Sterling had enjoyed a multi week high until data on Friday morning reminded the market that the road to Brexit is full of potholes and speedbumps.
Following the comments from the Bank of England about the scope of an interest hike at the next meeting scheduled for November, the pound had surged to a 10 week high of €1.1430. Considering the lows of €1.0743 exactly one month ago, this is a momentous move.
Enter the fray the Office for National Statistics (ONS), whose growth forecasts of the UK economy confirmed that the first six months of 2017 saw the weakest start to the year since 2012. The ONS stated that the new GDP estimates confirmed the economy grew by a modest 0.3% in the second quarter, after a similar expansion in the first three months of the year. These figures highlighted the fact that it’s the worst annual growth rate since 2013.
Almost simultaneously to this data, the Bank of England governor Mark Carney hinted that an interest rate hike is likely in the near term, as long as the economy stays on track (despite the growth forecasts, the economy is fairly stable, it seems). Carney went on to say that any rise would likely be to a limited extent, which appears to mean that a flurry of policy changes from the BoE are not on the agenda.
Sterling, although supported by the assumption of a near-term rate hike, has deflated towards the end of the week, and we’ll end around a cent down from the highs we reached earlier. The growth estimates will affect the market in the short to medium term, I predict, as they don’t bode well for the economy. So, despite the pounds good performance this last month, in the very recent past we’ve seen the lows of €1.07, and though we are at least 5 cents higher, I suggest that this is an opportunity for those of you that have been waiting to take advantage.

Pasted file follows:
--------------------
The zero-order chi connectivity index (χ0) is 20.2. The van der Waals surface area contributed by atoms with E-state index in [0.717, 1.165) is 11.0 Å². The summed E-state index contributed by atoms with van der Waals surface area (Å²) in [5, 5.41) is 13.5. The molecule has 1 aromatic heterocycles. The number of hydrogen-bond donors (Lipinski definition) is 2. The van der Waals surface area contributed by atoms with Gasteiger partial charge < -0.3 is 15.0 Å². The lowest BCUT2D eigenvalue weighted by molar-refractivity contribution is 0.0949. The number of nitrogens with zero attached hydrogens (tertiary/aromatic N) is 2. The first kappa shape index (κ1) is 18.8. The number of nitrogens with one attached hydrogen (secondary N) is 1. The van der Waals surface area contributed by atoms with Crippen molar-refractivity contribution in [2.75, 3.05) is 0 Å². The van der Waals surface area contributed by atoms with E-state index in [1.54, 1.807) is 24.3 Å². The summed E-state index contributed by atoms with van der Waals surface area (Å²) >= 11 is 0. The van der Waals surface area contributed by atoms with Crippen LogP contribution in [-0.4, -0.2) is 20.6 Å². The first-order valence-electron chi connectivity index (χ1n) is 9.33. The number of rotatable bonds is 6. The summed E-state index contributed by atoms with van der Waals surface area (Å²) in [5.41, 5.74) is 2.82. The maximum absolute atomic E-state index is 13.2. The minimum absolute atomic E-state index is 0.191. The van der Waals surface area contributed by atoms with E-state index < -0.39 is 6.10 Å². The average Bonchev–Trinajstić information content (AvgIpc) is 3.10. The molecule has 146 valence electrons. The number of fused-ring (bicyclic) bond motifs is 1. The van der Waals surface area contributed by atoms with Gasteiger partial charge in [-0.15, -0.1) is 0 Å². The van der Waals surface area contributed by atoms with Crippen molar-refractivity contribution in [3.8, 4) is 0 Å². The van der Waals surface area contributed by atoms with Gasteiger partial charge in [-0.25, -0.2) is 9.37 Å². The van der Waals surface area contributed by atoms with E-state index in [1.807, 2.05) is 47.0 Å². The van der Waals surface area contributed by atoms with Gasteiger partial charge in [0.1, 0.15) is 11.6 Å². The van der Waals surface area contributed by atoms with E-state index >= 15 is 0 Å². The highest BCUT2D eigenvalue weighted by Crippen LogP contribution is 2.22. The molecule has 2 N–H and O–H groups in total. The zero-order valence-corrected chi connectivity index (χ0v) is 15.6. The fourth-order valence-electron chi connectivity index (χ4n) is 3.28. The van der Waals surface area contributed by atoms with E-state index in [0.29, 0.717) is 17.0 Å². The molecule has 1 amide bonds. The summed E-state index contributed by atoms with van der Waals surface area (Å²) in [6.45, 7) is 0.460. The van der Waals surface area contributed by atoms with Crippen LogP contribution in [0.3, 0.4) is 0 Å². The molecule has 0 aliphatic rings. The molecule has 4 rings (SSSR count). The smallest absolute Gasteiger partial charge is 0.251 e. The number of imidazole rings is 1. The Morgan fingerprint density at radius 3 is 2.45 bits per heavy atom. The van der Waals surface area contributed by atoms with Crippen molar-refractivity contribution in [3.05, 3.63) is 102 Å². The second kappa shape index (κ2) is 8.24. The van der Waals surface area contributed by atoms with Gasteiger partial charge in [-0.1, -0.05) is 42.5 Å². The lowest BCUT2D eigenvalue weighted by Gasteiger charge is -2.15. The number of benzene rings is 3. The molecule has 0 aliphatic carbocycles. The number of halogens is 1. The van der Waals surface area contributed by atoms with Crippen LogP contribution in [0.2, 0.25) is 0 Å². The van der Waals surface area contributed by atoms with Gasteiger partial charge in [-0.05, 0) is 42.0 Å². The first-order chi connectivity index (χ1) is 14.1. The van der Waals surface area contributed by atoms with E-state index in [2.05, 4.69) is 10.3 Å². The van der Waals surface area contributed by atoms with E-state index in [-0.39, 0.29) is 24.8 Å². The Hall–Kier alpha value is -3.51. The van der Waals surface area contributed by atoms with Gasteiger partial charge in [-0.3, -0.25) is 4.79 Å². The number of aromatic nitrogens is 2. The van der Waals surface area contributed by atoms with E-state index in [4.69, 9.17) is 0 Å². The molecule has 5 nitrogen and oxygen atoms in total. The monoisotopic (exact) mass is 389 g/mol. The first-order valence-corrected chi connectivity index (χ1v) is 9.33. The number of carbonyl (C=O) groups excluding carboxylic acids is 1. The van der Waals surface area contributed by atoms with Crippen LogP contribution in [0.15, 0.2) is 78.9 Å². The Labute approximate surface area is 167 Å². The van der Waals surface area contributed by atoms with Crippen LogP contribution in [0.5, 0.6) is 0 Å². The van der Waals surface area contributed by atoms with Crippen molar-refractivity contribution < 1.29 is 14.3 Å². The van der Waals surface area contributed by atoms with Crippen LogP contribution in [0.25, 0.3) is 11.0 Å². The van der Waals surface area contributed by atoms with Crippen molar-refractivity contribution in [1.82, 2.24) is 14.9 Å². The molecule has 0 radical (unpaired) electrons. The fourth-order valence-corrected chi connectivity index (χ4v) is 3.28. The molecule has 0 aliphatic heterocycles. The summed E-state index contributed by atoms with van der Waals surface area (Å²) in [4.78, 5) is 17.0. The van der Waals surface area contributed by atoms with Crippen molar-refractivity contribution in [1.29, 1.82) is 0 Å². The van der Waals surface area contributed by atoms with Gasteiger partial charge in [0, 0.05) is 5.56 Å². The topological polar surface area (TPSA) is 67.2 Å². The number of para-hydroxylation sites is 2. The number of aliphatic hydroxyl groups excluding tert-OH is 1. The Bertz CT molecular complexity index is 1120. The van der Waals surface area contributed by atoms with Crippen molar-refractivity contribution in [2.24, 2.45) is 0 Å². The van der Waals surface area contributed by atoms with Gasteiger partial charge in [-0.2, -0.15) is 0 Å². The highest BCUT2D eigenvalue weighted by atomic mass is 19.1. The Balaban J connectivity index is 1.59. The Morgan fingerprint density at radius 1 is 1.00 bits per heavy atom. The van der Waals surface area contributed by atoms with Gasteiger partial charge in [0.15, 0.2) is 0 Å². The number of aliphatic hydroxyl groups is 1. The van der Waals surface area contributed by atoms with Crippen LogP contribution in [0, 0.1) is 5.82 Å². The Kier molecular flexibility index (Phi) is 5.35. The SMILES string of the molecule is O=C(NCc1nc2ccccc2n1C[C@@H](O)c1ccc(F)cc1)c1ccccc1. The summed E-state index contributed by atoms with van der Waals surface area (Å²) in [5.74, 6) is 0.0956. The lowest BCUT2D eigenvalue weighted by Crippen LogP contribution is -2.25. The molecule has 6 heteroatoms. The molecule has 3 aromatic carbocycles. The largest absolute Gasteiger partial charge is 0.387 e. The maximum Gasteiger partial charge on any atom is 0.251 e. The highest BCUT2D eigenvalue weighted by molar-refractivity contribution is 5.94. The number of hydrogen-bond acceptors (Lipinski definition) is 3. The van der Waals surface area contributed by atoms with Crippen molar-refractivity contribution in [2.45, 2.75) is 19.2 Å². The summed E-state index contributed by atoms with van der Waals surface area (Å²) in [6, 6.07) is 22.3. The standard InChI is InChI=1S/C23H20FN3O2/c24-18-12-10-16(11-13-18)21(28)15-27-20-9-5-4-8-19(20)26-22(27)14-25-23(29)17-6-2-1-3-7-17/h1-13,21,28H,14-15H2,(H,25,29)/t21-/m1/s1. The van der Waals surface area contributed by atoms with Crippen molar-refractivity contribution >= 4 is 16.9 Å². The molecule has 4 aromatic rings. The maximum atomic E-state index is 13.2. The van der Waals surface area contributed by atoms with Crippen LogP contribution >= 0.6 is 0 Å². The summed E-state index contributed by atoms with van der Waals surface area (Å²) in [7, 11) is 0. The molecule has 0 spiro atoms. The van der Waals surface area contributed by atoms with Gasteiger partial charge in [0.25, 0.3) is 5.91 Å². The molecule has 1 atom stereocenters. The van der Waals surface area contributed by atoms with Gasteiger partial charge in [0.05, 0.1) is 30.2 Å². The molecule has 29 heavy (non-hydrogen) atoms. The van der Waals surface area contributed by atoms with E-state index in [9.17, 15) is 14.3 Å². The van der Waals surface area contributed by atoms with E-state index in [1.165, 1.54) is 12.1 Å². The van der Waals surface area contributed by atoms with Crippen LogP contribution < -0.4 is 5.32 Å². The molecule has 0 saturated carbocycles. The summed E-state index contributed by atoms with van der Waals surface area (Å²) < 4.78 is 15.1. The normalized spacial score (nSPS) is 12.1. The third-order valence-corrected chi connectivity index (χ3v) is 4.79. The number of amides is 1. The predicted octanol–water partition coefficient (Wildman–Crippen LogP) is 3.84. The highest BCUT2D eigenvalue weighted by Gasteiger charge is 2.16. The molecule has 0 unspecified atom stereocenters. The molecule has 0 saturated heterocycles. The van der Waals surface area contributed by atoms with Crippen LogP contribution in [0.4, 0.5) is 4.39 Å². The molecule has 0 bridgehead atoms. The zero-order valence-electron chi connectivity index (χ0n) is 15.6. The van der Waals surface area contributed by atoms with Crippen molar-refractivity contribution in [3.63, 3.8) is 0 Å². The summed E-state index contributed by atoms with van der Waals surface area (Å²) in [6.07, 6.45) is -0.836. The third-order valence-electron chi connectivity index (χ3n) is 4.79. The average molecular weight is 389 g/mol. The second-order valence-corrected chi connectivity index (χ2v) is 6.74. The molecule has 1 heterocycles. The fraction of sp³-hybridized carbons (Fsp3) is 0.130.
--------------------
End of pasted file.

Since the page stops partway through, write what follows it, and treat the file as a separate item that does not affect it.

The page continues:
There are many who predict Pound Euro parity by the end of the year. Although I’m sceptical, let’s not be naïve and expect sterling to continue with its winning streak. Brexit negotiations are ongoing, and the wrangle over the single market access is a major sticking point on both sides of the table.
I’d recommend to anyone who is still looking to move funds to protect themselves and not expect miracles. A 5% move in your favour during the post-Brexit era was a dream for many people over the summer months, so don’t miss out.
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